Cross border trade opportunities await Uganda’s small and medium companies
Posted Tuesday, January 22 2013 at 02:00
Uganda’s ranking. Despite its shortcomings as a non-FTA member, Uganda ranked sixth both as an exporter and importer ($659.5 million/7.4 per cent of the market share) within the Comesa region in 2011. The country became the 15th signatory to the Comesa FTA, creating an opportunity for improved trade competitiveness and revenue.
Small businesses in Uganda selling goods worth $1,000 or less across borders within the Common Market for Eastern and Southern Africa (Comesa) have now been handed a boost to increase their turnover.
This arises out of the country’s recent accession to the Free Trade Area (FTA) of Africa’s largest trade bloc paving way to Comesa’s cross border trade.
This, importers and prospective exporters of various goods say, will formally draw a whole range of new entrants into cross border trade, under its simplified trade regime, but more importantly, it will ease commerce for the already existing micro, small and medium enterprises (MSMEs) that have for long been hampered by the rigorous customs procedures.
“We just have to increase production volumes. Officials from Uganda Industrial Research Institute have taken my samples to Kenya and South Sudan, but we are already exporting to Tanzania, Rwanda and Burundi,” says Prudence Konika, as she balances a 750ml bottle of Bella Wine in her palm, for a waiting customer.
“Uganda is now chair, and we have joined the FTA. We hope the whole trade system will be fair and other countries will know more about our products. With no restrictions, we want to get into the whole [Comesa] market,” says the wine maker, whose firm K-Roma produces 20,000 litres of wine annually, most of which had been restricted to the local market.
The beauty is that K-Roma does not have to export the wine. The FTA’s cross border trade, gives market access to traders for a range of products to be re-sold or used in business, with a value of $1,000, or less, free of tariff and quota, provided the trader carries a simplified certificate of origin.
This increases chances for people with small capital—and even plying trade routes using rudimentary transport means—to engage in formal trade in goods that are specified in the list of agreed products.
Meanwhile, another firm, the Uganda Consumer Cooperative Union, maker of fruit juices that has been looking to break into the export market since 2008, is ready to seize this moment.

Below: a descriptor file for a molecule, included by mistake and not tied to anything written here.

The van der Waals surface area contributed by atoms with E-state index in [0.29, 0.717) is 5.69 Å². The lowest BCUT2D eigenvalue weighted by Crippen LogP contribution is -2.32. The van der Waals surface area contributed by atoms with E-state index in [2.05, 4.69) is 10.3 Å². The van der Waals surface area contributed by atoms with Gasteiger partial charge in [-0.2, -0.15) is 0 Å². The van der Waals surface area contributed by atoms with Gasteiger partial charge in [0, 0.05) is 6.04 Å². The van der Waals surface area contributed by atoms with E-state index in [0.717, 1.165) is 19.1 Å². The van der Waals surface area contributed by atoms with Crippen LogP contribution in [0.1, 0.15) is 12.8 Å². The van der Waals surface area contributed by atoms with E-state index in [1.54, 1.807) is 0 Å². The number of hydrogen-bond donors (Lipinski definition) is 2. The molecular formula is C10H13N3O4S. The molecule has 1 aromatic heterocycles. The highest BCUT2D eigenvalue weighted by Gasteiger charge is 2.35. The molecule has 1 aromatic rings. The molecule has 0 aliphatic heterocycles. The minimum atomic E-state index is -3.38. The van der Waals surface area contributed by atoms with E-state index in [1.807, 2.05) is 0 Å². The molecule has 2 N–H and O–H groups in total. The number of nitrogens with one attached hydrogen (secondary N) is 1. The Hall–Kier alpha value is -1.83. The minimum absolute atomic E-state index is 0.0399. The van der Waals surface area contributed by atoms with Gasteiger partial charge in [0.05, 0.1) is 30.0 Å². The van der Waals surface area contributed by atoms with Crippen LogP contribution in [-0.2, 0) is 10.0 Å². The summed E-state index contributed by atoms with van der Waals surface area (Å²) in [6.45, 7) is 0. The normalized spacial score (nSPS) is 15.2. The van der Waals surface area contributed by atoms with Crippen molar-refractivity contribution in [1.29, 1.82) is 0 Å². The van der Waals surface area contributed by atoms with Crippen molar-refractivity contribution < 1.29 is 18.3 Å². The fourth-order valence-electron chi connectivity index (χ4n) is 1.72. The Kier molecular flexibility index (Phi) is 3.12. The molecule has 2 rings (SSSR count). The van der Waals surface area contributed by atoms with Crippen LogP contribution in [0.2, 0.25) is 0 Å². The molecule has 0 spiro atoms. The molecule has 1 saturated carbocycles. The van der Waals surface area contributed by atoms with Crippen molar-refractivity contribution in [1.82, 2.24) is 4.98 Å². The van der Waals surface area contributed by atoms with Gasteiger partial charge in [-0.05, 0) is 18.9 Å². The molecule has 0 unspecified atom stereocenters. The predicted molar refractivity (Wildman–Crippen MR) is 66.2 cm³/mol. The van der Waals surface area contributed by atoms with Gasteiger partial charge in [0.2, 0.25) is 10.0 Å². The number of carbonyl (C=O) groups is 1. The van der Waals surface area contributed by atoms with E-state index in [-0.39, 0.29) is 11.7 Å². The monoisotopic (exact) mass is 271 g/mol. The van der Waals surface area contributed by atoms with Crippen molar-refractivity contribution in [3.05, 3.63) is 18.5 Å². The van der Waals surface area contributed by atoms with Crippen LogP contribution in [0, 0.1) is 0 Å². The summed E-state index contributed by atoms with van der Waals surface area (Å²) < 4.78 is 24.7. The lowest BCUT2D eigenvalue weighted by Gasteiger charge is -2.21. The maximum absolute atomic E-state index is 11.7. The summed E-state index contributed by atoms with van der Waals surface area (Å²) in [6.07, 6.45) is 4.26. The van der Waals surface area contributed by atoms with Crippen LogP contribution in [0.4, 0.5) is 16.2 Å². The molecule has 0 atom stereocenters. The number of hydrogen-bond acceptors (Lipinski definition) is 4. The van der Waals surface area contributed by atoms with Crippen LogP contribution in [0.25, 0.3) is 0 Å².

By contrast, Zanaa Limited, another Ugandan start-up company, is looking at the Comesa market as a source of raw materials for its high quality Vanity purses and men’s bags—all in leather and animal skin, with horn finishes. Zanaa products are mainly exported and sold in high-end stores in Europe and North America, the company’s CEO Ms Linda Lwanga, explains.
“We must guarantee quality, and to do that, the source of our raw materials cannot always be Uganda. The challenge we have faced in the key markets where we sell our products is that the consumers are too discerning and ask detailed questions; they demand to know where and how this cow was raised, how it was killed, how the horn was treated…” Ms Lwanga said.
In a sense, small businesses in Uganda feel that the country’s reluctance to join the FTA earlier on, has cost them opportunities in Comesa, as fast selling wines, spirits, fruit juices, cosmetics, leather products and clothing are some of the agreed tradable goods under the simplified trade regime. But the full list, developed by Malawi, Zambia and Zimbabwe, is a template for the whole bloc, and is as comprehensive as any—covering agro produce, cement, cosmetics, stationery, plastics, laboratory and farm equipment.
According to the Comesa Statistics database, for instance, apart from DR Congo, all the top five import and export markets in Comesa are countries that embraced the FTA and benefited from the cross border trade.
In 2011 alone, the top intra-Comesa exporter was Kenya, with a market share of 20.7 per cent and goods worth $2.06 billion, ahead of Egypt coming in at a market share of 16.3 per cent, with goods worth $1.6 billion. With 11.5 per cent market share, Zambia claimed third spot, having exported $1.14 billion worth of goods, ahead of DR Congo’s $1.03 billion representing 10.4 per cent of the export market share.
The 2011 top intra-Comesa importers were Zambia, claiming 18.4 per cent of the import bill valued at $1.6 billion, with Libya in second place at 15.5 per cent, representing $1.37 billion. Egypt and DR Congo came in third and fourth place, with $834.8 million (9.4 per cent) and $806.1 million (9.1 per cent) respectively, ahead of Sudan with an import bill of $767.9 million, translating into 8.6 per cent market share.
In spite of its shortcoming as a non-FTA member, Uganda still ranked sixth both as an exporter ($955.7 million/9.6 per cent market share) and importer ($659.5 million/7.4 per cent of the market share) within the Comesa region in 2011.
This explains why the small firms in Uganda are upbeat about doing commerce under FTA arrangements that have built economies elsewhere. Indeed, last year’s Comesa Summit in Kampala was themed on “Enhancing intra-Comesa trade through micro, small and medium enterprise development” considering that the bulk of economies in the region are MSMEs.
In Uganda, estimates say SMEs contribute over 30 per cent to the GDP, over 30 per cent to employment and 80 per cent of manufactured output, but this is not unique, as the immediate former Comesa Chair Malawian president Joyce Banda, noted.